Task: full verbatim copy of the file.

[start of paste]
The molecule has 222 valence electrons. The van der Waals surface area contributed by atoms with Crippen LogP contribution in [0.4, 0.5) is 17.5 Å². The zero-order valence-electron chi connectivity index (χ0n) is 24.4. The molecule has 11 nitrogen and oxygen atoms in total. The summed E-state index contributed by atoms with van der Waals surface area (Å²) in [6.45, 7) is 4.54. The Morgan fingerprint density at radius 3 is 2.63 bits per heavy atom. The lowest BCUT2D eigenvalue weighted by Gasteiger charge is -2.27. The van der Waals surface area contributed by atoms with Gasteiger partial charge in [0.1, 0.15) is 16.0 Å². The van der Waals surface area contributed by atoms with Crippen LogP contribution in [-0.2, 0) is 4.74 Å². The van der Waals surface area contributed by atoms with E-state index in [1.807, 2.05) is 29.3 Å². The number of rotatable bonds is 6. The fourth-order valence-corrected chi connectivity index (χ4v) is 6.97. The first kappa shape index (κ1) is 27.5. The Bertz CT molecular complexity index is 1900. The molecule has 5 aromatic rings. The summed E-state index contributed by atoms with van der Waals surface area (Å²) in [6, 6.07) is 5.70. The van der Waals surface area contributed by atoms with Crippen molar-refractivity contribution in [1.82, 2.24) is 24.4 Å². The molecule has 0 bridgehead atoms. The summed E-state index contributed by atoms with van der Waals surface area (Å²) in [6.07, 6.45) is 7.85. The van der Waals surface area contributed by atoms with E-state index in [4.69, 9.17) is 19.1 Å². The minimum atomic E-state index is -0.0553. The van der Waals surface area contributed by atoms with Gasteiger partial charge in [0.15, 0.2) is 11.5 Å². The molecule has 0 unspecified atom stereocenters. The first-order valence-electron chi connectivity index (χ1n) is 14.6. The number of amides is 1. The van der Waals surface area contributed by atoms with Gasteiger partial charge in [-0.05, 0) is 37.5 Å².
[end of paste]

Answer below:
The molecule has 222 valence electrons. The van der Waals surface area contributed by atoms with Crippen LogP contribution in [0.4, 0.5) is 17.5 Å². The zero-order valence-electron chi connectivity index (χ0n) is 24.4. The molecule has 11 nitrogen and oxygen atoms in total. The summed E-state index contributed by atoms with van der Waals surface area (Å²) in [6.45, 7) is 4.54. The Morgan fingerprint density at radius 3 is 2.63 bits per heavy atom. The lowest BCUT2D eigenvalue weighted by Gasteiger charge is -2.27. The van der Waals surface area contributed by atoms with Gasteiger partial charge in [0.1, 0.15) is 16.0 Å². The van der Waals surface area contributed by atoms with Crippen LogP contribution in [-0.2, 0) is 4.74 Å². The van der Waals surface area contributed by atoms with E-state index in [1.807, 2.05) is 29.3 Å². The number of rotatable bonds is 6. The fourth-order valence-corrected chi connectivity index (χ4v) is 6.97. The first kappa shape index (κ1) is 27.5. The Bertz CT molecular complexity index is 1900. The molecule has 5 aromatic rings. The summed E-state index contributed by atoms with van der Waals surface area (Å²) in [6, 6.07) is 5.70. The van der Waals surface area contributed by atoms with Crippen molar-refractivity contribution in [1.82, 2.24) is 24.4 Å². The molecule has 0 bridgehead atoms. The summed E-state index contributed by atoms with van der Waals surface area (Å²) in [6.07, 6.45) is 7.85. The van der Waals surface area contributed by atoms with E-state index in [4.69, 9.17) is 19.1 Å². The minimum atomic E-state index is -0.0553. The van der Waals surface area contributed by atoms with Gasteiger partial charge in [0.15, 0.2) is 11.5 Å². The molecule has 0 unspecified atom stereocenters. The first-order valence-electron chi connectivity index (χ1n) is 14.6. The number of amides is 1. The van der Waals surface area contributed by atoms with Gasteiger partial charge in [-0.05, 0) is 37.5 Å².